The Grand Tour: Lochdown Is Like Top Gear From Ten Years Ago: “Something Magical Happened” Says Producer Andy Wilman [EXCLUSIVE]
The Grand Tour: Lochdown is due to be released tomorrow, but to add to the excitement, Grand Tour Nation interviewed Andy Wilman, executive producer of The Grand Tour on the upcoming where he revealed that because of the pandemic’s limitations, the episode feels very similar to the Top Gear of ten years ago.
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According to Andy, due to Jeremy Clarkson, Richard Hammond, James May, and the team having to extract as much entertainment from a relatively small production, they tried harder to produce something equally as entertaining as their larger-scale episodes.
I asked Andy whether he was worried about filming in a pandemic, which he replied with the following:
“We were chomping at the bit. And something played out that I hoped was going to happen, which is: when you go to do Madagascars and Mekongs and Namibias and all that, you can let the magnificence of the surroundings, you can start to lean on it a bit for story.
“And sometimes that works brilliantly, Mongolia no problem, the Mekong we got very exciting with the South China Seas and all that.”
Obviously picking up on some fans’ mixed reactions to their latest episode, The Grand Tour: A Massive Hunt, he commented on where they may have gone wrong in the production of that episode.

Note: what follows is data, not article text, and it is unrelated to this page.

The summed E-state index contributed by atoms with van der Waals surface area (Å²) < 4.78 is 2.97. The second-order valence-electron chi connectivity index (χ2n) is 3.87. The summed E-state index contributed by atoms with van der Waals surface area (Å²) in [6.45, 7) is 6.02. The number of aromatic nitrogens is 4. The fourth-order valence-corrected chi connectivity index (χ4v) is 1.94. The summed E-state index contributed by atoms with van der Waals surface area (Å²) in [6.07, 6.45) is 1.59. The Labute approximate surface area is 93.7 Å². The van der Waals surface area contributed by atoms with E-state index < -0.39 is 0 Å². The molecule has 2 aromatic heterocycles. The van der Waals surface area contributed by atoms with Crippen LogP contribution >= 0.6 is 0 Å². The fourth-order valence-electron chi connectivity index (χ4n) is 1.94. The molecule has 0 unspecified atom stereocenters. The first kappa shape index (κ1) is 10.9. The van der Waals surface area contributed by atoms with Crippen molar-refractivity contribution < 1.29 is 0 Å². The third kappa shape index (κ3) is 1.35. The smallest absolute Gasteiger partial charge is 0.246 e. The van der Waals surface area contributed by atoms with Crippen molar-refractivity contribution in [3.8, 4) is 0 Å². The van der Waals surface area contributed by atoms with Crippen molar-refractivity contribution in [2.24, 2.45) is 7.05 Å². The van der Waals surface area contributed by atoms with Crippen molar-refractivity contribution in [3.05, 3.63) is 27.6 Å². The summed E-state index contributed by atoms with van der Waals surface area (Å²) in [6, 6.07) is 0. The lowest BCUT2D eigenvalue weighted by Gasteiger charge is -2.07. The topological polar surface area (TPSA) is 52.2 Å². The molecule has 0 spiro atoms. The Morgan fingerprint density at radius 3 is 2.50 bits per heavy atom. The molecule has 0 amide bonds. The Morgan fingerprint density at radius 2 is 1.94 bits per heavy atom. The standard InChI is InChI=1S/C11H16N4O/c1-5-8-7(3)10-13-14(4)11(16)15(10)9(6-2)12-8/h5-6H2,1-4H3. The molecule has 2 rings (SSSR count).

“Sometimes, you lean on it too much and I think we did that in Madagascar. And Madagascar we didn’t quite do enough because we thought that road, which did give us an amazing amount to show on TV, kind of… didn’t give us the whole show.
“Whereas this one, we went right, we know we’re in Scotland, we know it’s beautiful, but we know effectively we’re doing a smaller, less ambitious show, and then you just hope, because you know then you’re going to lean into that fact, you’re going to try harder, you’re gonna think about what you’re going to do harder, you’re going to compensate.
“So we did that, which is why [Lochdown’s] packed full of stuff.”
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Andy admitted that when the trio was forced to work with what they had and rely on themselves rather than incredible scenery or vehicles, and because of this it started to feel much more like the previous show all four of them worked on, Top Gear.
“And then something magical happened. Because it was all smaller scale like the show we’ve done ten years ago, the mood got like it did ten years ago, the banter got like it did ten years ago, the mischief got like it did ten years ago.
“The chat in the car… I’ve got reams of transcripts that nobody ever sees, but I could have put so more on TV, conversations they had which were just so funny that because they were on form, it’s like the clock had gone back ten years.
“We’re driving across the UK, it’s raining, we’re in for a natter.”
Watch the full interview on YouTube now: